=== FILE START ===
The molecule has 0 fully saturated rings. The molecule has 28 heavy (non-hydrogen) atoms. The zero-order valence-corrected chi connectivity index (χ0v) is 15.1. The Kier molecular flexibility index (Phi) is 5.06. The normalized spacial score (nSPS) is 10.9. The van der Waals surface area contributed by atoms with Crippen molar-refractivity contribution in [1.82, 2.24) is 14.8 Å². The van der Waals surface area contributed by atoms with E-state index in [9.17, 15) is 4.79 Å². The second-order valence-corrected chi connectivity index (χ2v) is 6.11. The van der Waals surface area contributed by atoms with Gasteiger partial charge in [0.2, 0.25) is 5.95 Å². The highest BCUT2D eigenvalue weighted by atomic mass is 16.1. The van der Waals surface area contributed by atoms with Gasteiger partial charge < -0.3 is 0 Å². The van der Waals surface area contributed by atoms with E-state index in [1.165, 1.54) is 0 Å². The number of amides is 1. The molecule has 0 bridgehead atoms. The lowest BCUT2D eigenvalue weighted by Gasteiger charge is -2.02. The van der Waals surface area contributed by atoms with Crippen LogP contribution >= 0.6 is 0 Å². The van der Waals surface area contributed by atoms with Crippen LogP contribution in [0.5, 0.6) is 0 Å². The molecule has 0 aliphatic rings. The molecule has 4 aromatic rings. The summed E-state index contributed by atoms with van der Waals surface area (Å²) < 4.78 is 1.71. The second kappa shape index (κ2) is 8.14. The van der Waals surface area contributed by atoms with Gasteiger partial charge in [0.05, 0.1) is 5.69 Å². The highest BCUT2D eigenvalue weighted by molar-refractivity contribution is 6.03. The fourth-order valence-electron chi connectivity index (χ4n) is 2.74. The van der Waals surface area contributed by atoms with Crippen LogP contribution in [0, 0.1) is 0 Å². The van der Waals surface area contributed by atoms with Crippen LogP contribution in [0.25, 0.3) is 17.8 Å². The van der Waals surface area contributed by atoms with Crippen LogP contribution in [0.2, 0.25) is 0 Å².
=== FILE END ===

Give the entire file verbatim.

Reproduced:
The molecule has 0 fully saturated rings. The molecule has 28 heavy (non-hydrogen) atoms. The zero-order valence-corrected chi connectivity index (χ0v) is 15.1. The Kier molecular flexibility index (Phi) is 5.06. The normalized spacial score (nSPS) is 10.9. The van der Waals surface area contributed by atoms with Crippen molar-refractivity contribution in [1.82, 2.24) is 14.8 Å². The van der Waals surface area contributed by atoms with E-state index in [9.17, 15) is 4.79 Å². The second-order valence-corrected chi connectivity index (χ2v) is 6.11. The van der Waals surface area contributed by atoms with Gasteiger partial charge in [0.2, 0.25) is 5.95 Å². The highest BCUT2D eigenvalue weighted by atomic mass is 16.1. The van der Waals surface area contributed by atoms with Gasteiger partial charge < -0.3 is 0 Å². The van der Waals surface area contributed by atoms with E-state index in [1.165, 1.54) is 0 Å². The number of amides is 1. The molecule has 0 bridgehead atoms. The lowest BCUT2D eigenvalue weighted by Gasteiger charge is -2.02. The van der Waals surface area contributed by atoms with Crippen LogP contribution >= 0.6 is 0 Å². The van der Waals surface area contributed by atoms with Crippen LogP contribution in [0.5, 0.6) is 0 Å². The molecule has 0 aliphatic rings. The molecule has 4 aromatic rings. The summed E-state index contributed by atoms with van der Waals surface area (Å²) < 4.78 is 1.71. The second kappa shape index (κ2) is 8.14. The van der Waals surface area contributed by atoms with Gasteiger partial charge in [0.05, 0.1) is 5.69 Å². The highest BCUT2D eigenvalue weighted by molar-refractivity contribution is 6.03. The fourth-order valence-electron chi connectivity index (χ4n) is 2.74. The van der Waals surface area contributed by atoms with Crippen LogP contribution in [0, 0.1) is 0 Å². The van der Waals surface area contributed by atoms with Crippen LogP contribution in [0.25, 0.3) is 17.8 Å². The van der Waals surface area contributed by atoms with Crippen LogP contribution in [0.2, 0.25) is 0 Å².